• Hit & Strip: Successfully soak other characters with water balloons and players will get to see their underwear.

Addicting Games warns players of the "mature content" in these programs by placing a pin-sized image of a bomb with the fuse lit next to the game titles. According to Addicting Games, this symbol means the game may not be appropriate for all users.

"While most of our games are appropriate for people of all ages, there are games that some may find edgy or offensive -- and we would like to educate our users and their adult supervisors about how to identify those games," reads the guidance on the website. "As such, if you see a little bomb next to a game title, it means the game has been flagged by our editors for moderate violence or mature themes."

Nickelodeon has also defended linking to the Addicting Games site in the past by noting that an alert pops up letting the web-surfer know when he is leaving the Nick.com site and going to an outside page.

But critics argue that the warning message is not enough - and they say that by simply linking to the Addicting Games site, Nick.com is implying that the content is appropriate for children. It's also easy to see how a young child - or even his parents and supervisors - could mistake Addicting Games as part of the Nick.com site.

At the top of Nick.com's homepage, there are links to the kid-friendly pages "Nicktoons," "Teen Nick," "Nick at Nite," "Nick Jr.," the TV show "iCarly," in addition to a taskbar that says "More." Under the "More" category, the link to AddictingGames.com is featured alongside the Spongebob Squarepants page link and the preschool-focused Nick Jr. Arcade.

After opening the Addicting Games website, an orange bar the size of a banner advertisement pops up at the top of the page reading, "You're Leaving Nick.com - Note: this window will disappear in 5 seconds."

On Friday, June 11, the day the site was accessed by the Media Research Center, the "Leaving Nick.com" alert was quickly replaced by a large banner promoting "Nickelodeon's AddictingGames Showdown," as well as the orange Nickelodeon logo in the right hand corner of the screen.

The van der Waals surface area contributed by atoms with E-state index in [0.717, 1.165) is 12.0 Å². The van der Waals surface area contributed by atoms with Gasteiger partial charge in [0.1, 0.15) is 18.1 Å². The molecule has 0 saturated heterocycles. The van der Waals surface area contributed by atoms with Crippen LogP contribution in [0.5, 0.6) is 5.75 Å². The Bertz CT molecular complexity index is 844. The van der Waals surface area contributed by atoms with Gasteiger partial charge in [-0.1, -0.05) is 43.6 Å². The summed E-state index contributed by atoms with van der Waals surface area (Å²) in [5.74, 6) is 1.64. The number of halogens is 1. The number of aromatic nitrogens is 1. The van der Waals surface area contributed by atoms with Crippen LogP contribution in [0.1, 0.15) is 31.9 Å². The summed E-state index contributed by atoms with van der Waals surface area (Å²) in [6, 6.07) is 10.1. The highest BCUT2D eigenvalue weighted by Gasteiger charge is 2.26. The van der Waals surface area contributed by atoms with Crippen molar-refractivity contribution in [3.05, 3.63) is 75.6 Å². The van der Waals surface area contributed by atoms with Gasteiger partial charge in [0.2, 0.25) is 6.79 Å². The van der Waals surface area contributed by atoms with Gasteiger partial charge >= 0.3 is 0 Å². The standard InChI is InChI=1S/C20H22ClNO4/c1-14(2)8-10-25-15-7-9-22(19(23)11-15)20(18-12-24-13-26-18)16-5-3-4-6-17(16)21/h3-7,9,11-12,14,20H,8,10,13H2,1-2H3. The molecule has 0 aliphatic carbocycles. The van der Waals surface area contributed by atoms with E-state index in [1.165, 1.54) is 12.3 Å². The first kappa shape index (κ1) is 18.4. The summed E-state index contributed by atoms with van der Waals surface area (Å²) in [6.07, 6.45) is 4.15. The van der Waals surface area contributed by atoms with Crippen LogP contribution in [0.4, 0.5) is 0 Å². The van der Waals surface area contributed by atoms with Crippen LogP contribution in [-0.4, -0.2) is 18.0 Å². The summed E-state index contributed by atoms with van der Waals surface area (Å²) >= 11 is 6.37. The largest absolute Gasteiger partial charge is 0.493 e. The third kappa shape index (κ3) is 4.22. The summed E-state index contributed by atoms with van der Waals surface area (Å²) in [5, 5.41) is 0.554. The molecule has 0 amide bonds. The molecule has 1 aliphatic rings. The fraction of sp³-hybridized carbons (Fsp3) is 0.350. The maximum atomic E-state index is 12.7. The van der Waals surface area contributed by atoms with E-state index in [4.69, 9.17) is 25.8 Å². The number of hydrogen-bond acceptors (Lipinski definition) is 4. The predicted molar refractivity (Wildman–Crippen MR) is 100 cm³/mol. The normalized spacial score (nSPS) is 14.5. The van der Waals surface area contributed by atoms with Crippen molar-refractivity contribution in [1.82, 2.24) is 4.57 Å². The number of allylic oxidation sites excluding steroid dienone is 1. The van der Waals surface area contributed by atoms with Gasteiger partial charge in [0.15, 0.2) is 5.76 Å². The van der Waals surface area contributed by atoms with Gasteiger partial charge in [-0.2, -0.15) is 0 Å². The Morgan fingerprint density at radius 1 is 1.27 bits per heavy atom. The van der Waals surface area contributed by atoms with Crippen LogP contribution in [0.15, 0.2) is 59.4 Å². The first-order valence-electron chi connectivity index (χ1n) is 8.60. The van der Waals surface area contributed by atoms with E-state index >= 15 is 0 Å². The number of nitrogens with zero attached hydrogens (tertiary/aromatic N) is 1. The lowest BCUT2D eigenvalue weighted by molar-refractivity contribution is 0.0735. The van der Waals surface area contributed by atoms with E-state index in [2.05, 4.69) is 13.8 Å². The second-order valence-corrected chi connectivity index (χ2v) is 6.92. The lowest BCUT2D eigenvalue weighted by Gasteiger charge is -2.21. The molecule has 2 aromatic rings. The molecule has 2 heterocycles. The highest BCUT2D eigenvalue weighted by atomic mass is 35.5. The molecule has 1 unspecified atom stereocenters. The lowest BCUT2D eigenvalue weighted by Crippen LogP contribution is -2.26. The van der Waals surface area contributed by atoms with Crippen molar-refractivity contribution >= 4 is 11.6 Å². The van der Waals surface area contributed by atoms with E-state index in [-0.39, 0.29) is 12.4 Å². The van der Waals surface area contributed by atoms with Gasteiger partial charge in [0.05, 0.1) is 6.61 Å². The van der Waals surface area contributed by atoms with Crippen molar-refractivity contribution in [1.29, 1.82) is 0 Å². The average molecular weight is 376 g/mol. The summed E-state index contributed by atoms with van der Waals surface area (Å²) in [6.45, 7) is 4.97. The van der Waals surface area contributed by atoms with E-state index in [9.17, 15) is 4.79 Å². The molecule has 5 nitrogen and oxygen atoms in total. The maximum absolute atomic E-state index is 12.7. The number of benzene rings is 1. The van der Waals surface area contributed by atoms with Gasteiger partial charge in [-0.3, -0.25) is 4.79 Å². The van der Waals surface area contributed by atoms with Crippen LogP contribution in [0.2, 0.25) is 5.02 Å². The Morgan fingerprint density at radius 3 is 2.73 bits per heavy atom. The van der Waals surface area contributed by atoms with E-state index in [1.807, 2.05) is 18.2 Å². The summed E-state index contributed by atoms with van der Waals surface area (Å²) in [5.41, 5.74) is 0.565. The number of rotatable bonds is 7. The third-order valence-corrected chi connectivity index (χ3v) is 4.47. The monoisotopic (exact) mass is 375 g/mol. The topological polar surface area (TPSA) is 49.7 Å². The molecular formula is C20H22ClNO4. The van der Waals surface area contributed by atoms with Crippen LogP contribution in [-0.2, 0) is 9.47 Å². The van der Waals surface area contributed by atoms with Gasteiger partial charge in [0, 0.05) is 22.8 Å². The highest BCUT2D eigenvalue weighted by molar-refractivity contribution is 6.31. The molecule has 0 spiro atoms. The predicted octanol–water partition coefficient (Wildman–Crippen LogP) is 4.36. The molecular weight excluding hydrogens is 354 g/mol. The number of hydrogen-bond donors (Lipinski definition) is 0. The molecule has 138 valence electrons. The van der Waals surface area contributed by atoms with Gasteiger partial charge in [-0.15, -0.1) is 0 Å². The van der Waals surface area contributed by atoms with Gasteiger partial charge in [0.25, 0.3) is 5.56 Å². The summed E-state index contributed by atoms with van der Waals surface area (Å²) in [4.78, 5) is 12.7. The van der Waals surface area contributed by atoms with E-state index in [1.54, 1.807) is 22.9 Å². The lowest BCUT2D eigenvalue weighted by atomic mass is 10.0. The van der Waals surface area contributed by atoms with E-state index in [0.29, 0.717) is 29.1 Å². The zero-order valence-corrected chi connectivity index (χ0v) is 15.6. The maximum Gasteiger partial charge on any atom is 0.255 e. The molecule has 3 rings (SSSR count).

Addicting Games has garnered so much outrage that the Campaign for a Commercial-Free Childhood (CCFC) gave it the "Worst Toy of the Year Award" for 2010. Josh Golin, the Associate Director of the CCFC said that parents weren't necessarily upset about the content of the website, but that Nickelodeon was promoting it to children.

In fact, Golin said that AddictingGames.com could initially be accessed from NickJr.com, a website for preschoolers. He added that Nickelodeon removed the link from NickJr.com after the CCFC campaigned against it.

"At the same time [Nickelodeon is] finally getting around to removing [the Addicting Games] links to the preschool website, it's escalating the promotion to other children," said Golin, noting that the "AddictingGames Showdown" will be broadcast on the Nickelodeon TV station on June 19, which will potentially attract more young viewers to the site.

"We've heard from parents that since we launched this campaign that they [used to] let their kids play on Addicting Games because it was linked from Nick, and they were no longer going to do it," said Golin.

In addition to the CCFC campaign, Good Morning America also ran a feature last December exposing the mature content on the site. However, even in the face of this negative publicity, Nickelodeon has still not pulled the link to Addicting Games from its homepage.

When Nickelodeon isn't teaching children about inappropriate behavior, it's lecturing them about the environment. Nick launched "The Big Green Help," a multimedia campaign that encouraged the network's young viewers to become junior environmentalists, and major finger-waggers. "Nickelodeon's Big Green Help is all about helping YOU find simple, positive ways to protect the Earth every day," explained the home page.